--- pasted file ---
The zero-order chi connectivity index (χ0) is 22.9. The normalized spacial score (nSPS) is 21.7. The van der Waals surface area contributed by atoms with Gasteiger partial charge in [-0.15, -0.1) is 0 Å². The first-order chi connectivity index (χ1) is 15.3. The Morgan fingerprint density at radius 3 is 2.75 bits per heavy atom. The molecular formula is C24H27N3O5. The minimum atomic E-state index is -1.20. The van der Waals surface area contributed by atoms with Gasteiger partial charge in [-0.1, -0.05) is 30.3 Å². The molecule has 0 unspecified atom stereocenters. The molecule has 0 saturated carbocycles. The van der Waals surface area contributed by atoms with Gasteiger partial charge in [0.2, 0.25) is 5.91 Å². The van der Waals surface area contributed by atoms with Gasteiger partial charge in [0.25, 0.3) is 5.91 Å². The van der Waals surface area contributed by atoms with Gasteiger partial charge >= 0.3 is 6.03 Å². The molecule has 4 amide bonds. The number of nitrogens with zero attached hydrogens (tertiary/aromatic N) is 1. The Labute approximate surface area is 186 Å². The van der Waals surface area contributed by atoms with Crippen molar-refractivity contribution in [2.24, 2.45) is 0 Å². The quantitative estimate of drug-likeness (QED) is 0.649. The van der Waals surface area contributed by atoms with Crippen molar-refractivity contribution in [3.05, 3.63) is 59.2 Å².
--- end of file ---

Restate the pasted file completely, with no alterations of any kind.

The zero-order chi connectivity index (χ0) is 22.9. The normalized spacial score (nSPS) is 21.7. The van der Waals surface area contributed by atoms with Gasteiger partial charge in [-0.15, -0.1) is 0 Å². The first-order chi connectivity index (χ1) is 15.3. The Morgan fingerprint density at radius 3 is 2.75 bits per heavy atom. The molecular formula is C24H27N3O5. The minimum atomic E-state index is -1.20. The van der Waals surface area contributed by atoms with Gasteiger partial charge in [-0.1, -0.05) is 30.3 Å². The molecule has 0 unspecified atom stereocenters. The molecule has 0 saturated carbocycles. The van der Waals surface area contributed by atoms with Gasteiger partial charge in [0.2, 0.25) is 5.91 Å². The van der Waals surface area contributed by atoms with Gasteiger partial charge in [0.25, 0.3) is 5.91 Å². The van der Waals surface area contributed by atoms with Gasteiger partial charge >= 0.3 is 6.03 Å². The molecule has 4 amide bonds. The number of nitrogens with zero attached hydrogens (tertiary/aromatic N) is 1. The Labute approximate surface area is 186 Å². The van der Waals surface area contributed by atoms with Crippen molar-refractivity contribution in [2.24, 2.45) is 0 Å². The quantitative estimate of drug-likeness (QED) is 0.649. The van der Waals surface area contributed by atoms with Crippen molar-refractivity contribution in [3.05, 3.63) is 59.2 Å².